3. The Legend of Zelda: A Link to the Past (Zelda no Densetsu: Kamigami no Triforce)
- Publisher: Nintendo
- Developer: Nintendo
- Release Date: Nov 21, 1991 (Japan), April 13, 1993 (US)
As the third installment of the Zelda franchise, this release goes back to the overhead perspective of its debut on the NES, which is more in tune with mainstream RPGs of the time. While its story follows the same formula of having to save Princess Zelda and Hyrule from Ganon, A Link to the Past introduces a lot of key elements that are still in use in the Zelda franchise to this very day such as the obtaining the Master Sword and exploring alternate worlds.
This game is more or less the link (no pun intended) between the old Zelda games and the present ones. In addition to introducing the common elements we now see, it was the first to suggest that the world of Zelda operates on a very convoluted timeline (which can qualify as its own article). While its story isn’t to the out of control level of Kingdom Hearts, the great thing about Link to the Past along with other Zelda games is that you really don’t need any prior exposure to any of them.
For those that also played the N64 game, Ocarina of Time, you’ll be able to recognize a good majority of the soundtrack that is also heavily present in this game such as the theme song to Kakariko Village. So if you want that balance between the present games and the original NES release, then play Link to the Past now!
2. Final Fantasy III (Final Fantasy VI)
- Publisher: SquareSoft
- Developer: SquareSoft
- Release Date: Apr 2, 1994 (Japan), Oct 20, 1994 (US)
Like how Final Fantasy IV initially debuted as Final Fantasy II, Final Fantasy VI in the US was retitled as Final Fantasy III, and many long-time Final Fantasy fans still call it the best in the franchise. Using a steampunk theme, this edition of Final Fantasy tells the story of how a rebel group known as The Returners are fighting to overthrow an evil empire. What makes this installment distinguishing is that it has sixteen characters you can recruit into your party, who all have different skills. Locke has the ability to steal from enemies, Sabin plays like a fighting game character with his Blitz techniques, and the outcome of Setzer’s slot machine-like option mode can either heal you or cause major damage to an enemy.
Just like other Final Fantasy games, you can learn magic, use summons, ride on chocobos, ride an airship, and encounter a character named Cid. Despite how big the cast gets, players get to learn about them and each character gets their own distinctive arc and development through certain parts of the game. But if there is any reason why this game is largely loved to this day, it has to be its villain, Kefka. While Final Fantasy VIIs Sephiroth gets more love in the mainstream, fans love Kefka because (SPOILER) he’s one of the very few villains to succeed in destroying the world! But the game shows that as long as there is life, there will always be hope.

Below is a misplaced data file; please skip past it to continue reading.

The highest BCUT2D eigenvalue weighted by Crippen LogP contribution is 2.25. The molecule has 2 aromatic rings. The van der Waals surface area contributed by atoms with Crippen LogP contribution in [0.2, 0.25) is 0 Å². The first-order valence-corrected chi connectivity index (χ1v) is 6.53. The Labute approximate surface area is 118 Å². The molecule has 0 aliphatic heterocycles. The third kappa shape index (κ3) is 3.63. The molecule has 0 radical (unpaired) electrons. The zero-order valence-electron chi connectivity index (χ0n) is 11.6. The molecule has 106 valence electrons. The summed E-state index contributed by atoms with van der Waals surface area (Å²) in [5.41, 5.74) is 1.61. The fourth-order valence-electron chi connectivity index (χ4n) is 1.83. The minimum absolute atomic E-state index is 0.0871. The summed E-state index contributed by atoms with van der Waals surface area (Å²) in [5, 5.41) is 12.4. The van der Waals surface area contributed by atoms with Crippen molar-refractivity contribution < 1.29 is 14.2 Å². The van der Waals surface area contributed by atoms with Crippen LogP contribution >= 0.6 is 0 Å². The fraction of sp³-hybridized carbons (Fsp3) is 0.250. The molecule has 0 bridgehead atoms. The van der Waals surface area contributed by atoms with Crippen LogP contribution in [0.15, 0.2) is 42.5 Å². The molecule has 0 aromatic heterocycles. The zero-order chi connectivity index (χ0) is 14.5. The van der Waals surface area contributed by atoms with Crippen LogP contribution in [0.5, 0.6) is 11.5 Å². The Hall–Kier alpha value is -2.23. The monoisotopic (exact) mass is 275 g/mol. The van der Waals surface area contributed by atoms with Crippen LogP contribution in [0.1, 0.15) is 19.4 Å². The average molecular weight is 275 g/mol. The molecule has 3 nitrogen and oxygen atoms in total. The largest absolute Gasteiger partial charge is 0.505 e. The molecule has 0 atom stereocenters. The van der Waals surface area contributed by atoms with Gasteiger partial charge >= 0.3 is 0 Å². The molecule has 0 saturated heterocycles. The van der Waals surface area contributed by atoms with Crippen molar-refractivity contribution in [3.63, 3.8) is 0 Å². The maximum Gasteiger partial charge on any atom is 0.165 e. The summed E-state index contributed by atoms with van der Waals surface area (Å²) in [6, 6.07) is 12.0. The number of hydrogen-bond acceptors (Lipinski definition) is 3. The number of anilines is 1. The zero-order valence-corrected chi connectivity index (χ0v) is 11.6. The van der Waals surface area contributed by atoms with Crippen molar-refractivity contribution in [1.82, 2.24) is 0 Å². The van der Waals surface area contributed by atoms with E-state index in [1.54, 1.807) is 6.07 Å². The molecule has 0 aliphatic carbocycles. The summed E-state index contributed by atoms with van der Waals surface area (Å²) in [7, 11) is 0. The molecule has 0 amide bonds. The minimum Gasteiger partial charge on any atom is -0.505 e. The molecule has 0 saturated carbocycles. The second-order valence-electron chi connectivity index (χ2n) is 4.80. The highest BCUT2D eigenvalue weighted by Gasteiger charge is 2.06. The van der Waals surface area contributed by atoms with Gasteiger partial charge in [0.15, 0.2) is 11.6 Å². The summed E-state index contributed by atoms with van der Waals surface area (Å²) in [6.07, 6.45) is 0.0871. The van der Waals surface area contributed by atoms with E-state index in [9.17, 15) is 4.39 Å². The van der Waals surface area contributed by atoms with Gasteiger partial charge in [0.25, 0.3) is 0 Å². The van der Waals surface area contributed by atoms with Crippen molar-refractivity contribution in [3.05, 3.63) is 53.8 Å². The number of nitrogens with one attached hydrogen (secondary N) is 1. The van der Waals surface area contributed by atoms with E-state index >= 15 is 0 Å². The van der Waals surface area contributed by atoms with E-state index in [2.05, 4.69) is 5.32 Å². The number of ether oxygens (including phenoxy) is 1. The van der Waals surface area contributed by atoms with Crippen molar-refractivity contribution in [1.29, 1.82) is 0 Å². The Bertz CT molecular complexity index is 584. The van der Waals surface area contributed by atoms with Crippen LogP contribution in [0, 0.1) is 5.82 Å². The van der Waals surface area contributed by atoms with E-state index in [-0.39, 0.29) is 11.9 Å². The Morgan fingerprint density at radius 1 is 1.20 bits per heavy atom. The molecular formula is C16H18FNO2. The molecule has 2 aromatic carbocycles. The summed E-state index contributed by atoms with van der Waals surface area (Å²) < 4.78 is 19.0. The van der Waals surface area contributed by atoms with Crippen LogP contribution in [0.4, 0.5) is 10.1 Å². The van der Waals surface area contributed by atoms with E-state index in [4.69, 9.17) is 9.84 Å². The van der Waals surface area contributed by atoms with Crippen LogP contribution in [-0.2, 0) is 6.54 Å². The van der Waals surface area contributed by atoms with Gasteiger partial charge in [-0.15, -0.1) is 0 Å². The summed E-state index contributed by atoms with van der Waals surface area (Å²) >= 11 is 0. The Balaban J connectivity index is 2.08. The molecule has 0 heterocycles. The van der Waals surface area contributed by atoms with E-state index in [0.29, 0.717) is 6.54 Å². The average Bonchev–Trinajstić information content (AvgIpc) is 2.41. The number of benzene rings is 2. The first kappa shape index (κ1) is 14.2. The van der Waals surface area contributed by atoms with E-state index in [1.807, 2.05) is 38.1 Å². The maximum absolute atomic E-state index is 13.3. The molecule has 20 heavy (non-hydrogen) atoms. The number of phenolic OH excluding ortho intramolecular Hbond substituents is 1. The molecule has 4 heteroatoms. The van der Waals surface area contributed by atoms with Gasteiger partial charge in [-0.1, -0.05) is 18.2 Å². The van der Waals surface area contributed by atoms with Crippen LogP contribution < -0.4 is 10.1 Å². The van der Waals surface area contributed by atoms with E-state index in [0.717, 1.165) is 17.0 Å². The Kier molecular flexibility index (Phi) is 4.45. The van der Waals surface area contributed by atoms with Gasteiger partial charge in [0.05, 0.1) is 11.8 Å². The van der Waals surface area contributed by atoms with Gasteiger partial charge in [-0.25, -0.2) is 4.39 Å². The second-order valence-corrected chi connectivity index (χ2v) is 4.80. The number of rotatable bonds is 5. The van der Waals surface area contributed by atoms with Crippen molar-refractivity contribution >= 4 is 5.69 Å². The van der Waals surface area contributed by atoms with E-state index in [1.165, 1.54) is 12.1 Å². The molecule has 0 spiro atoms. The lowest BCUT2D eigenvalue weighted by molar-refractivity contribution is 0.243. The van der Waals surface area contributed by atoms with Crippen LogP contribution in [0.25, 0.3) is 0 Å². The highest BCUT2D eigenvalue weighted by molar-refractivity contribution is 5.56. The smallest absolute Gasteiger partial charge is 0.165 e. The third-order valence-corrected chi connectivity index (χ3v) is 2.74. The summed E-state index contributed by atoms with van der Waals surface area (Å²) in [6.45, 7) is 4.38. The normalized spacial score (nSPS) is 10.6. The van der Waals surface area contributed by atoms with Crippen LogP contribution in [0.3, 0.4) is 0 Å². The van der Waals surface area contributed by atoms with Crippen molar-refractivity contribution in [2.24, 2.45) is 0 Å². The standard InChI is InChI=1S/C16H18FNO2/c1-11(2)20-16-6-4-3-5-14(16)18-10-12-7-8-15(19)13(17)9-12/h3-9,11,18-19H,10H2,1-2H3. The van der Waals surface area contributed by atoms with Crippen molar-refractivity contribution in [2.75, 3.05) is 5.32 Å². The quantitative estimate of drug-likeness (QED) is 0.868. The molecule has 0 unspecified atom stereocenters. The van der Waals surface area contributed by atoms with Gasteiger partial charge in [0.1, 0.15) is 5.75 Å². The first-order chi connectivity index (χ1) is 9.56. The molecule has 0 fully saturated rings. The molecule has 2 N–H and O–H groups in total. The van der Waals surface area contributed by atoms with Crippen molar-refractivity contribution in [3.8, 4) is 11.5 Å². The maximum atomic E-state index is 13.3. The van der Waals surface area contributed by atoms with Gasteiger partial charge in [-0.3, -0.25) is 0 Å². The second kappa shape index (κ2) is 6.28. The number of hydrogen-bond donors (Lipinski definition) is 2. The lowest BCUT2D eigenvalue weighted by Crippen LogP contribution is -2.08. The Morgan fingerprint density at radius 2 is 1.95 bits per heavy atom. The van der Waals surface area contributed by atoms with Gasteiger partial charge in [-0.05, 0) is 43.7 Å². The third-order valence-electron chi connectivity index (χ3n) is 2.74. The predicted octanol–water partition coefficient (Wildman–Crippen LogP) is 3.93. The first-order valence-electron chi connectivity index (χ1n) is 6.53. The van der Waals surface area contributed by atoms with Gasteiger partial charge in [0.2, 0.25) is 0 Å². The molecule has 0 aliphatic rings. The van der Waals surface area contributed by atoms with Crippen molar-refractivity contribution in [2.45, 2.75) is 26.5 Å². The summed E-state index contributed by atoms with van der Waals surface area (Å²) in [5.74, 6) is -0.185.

Last, we promise you’ll get a great kick out of its soundtrack, especially during the opera scene. Even though it may sound silly with how sound effects have evolved since the Super Nintendo, the game still does a great job of capturing on what an opera should sound like and the emotion to Celes’ song. And you’ll also love Kefka’s laugh.
1. Chrono Trigger
- Publisher: SquareSoft
- Developer: SquareSoft
- Release Date: Mar 11, 1995 (Japan), Aug 22, 1995 (US)
When you combine the genius of Hironobu Sakaguchi, Yuji Horii, Akira Toriyama, Kazuhiko Aoki, Masato Kato, Yasunori Mitsuda and Nobuo Uematsu, then you get not just the best RPG made on the Super Nintendo, but the best RPG of all time! Correction, the best game of all time! Its main gimmick is that you can travel through time and recruit someone from a certain time period to your party. It has a compelling story of how a trio of kids from the present is out to save the future from a prehistoric parasitic beast, but they get help from a frog, a cavewoman, and a robot. If you choose to do so, recruit a certain enemy, which can affect the outcome of one of your party members.
This was one of the first RPGs to have double and triple team moves for certain party members. You can have Crono use a fire sword strike and/or ice sword strike when paired with Merle and Lucca, who respectively use ice and fire magic, or combine the magical elements of Crono, Frog, and Lucca for the ultimate spell. It also has an amazing and iconic soundtrack that knows how to set the mood. It knows how to capture intensity, romance, happiness, and every emotion you can think of. And did we mention that Dragon Ball creator Akira Toriyama was the chief character designer? If not, it’s no wonder why Crono resembles Gokuu.
What makes Chrono Trigger still hold up to this very day is that it has multiple endings based on what point in the game you are in. If you choose to face the final boss by using either a time gate or time machine, how you get to him can affect the outcome of the ending. After beating the game, you are offered the option of New Game+, meaning you can start a new game based on the levels, equipment, and spells your party members had at the end of your previous game. If you choose to face the final boss from the beginning of the game from New Game+, you are treated to a unique ending where you get to meet the staff. Even after 20 years, the game offers replay value, which is why it is number one.
While some of these titles have been re-released on newer consoles, handhelds, mobile devices, and PC, they still have a unique charm when you play their original SNES releases. While younger gamers can enjoy the newer releases with upgraded graphics, fixed translations, newer content, and cutscenes, older gamers can re-live their childhoods by playing the game in its original form.
So what are some Western released Super Nintendo RPGs we may have missed? Please leave your thoughts in the comments.